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Human Rights Observatory
Friday, April 3rd 2020
Related Content Human Rights Dimensions of COVID-19 Response What are your main concerns about the coronavirus moving through Africa? In many countries where we work there is an extremely weak public health and healthcare infrastructure. The fact that the spread in Africa has been slower than elsewhere is a bit of a comfort and hopefully gives governments time to put infrastructure in place. Unfortunately, we haven’t seen much of that happening. There are inadequate opportunities for testing and treatment, and we know there are likely many more cases than have been reported. Also, the pandemic… (Full Story)
Friday, April 3rd 2020
Expand A member of the Yangon City and Development Committee disinfects government offices to help curb the spread of the new coronavirus in Yangon, Myanmar on Wednesday, March 25, 2020.  © 2020 AP Photo/Thein Zaw (Bangkok) – Myanmar authorities should immediately move to limit the spread of the COVID-19 virus by reducing the populations of the country’s overcrowded and unsanitary prisons, Human Rights Watch said today. Myanmar confirmed its first COVID-19 related death on March 31, 2020. Myanmar’s prison system, made up of 46 prisons and 50 labor camps nationwide, holds an estimated 92,000… (Full Story)
Friday, April 3rd 2020
What are some of your biggest concerns about the coronavirus moving through Europe and Central Asia? Europe is one of the world’s epicenters of COVID-19 cases. There’s an awful death toll in Italy and Spain with the numbers of dead going up dramatically every day, also in France and the United Kingdom. We’re really concerned for the general public across the region. From the human rights perspective, it’s about making sure governments are doing everything they can to uphold and protect the right to health, including access to health services for everyone. It’s key to protect at-risk groups, such… (Full Story)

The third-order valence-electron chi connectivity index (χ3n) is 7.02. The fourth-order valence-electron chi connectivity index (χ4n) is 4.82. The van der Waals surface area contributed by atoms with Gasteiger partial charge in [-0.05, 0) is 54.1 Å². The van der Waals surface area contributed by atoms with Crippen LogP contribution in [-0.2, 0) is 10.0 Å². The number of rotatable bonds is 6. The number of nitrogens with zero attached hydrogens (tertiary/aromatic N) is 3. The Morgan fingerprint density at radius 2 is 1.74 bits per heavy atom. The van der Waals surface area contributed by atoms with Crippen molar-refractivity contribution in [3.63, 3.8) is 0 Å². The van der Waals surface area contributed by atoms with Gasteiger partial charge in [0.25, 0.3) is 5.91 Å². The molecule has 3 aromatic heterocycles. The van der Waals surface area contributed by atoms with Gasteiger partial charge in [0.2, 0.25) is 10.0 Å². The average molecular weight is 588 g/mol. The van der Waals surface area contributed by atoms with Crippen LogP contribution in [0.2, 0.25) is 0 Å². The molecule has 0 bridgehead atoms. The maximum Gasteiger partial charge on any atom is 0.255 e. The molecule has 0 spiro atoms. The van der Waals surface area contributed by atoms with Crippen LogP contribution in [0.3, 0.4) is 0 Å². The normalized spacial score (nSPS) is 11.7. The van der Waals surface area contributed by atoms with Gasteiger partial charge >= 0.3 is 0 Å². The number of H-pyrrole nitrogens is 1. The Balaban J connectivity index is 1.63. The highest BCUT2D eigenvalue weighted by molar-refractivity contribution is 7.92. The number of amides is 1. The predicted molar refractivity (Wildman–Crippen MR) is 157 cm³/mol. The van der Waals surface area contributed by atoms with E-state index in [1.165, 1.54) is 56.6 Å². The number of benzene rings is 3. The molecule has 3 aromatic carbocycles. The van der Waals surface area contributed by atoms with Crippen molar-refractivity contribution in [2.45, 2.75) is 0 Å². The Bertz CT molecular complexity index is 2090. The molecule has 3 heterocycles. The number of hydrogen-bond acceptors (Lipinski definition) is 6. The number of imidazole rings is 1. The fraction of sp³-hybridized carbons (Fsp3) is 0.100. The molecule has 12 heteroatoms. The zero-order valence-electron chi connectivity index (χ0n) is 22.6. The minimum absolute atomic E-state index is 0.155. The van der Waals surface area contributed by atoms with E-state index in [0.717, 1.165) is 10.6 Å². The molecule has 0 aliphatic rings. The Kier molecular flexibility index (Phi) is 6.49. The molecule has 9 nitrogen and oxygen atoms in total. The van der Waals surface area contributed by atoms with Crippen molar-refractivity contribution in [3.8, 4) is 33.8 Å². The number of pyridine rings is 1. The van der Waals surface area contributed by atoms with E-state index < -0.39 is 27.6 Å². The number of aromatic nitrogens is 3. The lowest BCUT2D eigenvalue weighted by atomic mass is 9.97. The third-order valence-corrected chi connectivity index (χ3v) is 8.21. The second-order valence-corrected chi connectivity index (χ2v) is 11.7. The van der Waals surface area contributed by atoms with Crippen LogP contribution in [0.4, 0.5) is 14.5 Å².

Friday, April 3rd 2020
Hye Jung Han is a researcher and advocate in the Children’s Rights Division, where she specializes on children’s rights and technology.   Before joining Human Rights Watch, she worked at UNICEF, where she advised teams across the world on the ethical use of data and technologies to deliver assistance to the world’s most vulnerable children. She has also worked to deliver humanitarian aid to children and families with UNICEF South Sudan and with the United Nations Peacekeeping Mission in South Sudan, and was seconded to the World Food Progamme to support cross-border negotiations. These experiences… (Full Story)
Friday, April 3rd 2020
Expand A screenshot of an officer with five youths locked inside a dog cage after breaking curfew in Laguna province, the Philippines on March 20, 2020.  © 2020 Facebook Philippine authorities have subjected children to absurdly abusive treatment for violating curfew and quarantines rules imposed to limit exposure to COVID-19. Police and local officials in several parts of the country have mistreated people detained for violating COVID-19 regulations, including by confining them to dog cages and forcing them to sit for hours in the midday sun. Reports shared with Human Rights Watch by child… (Full Story)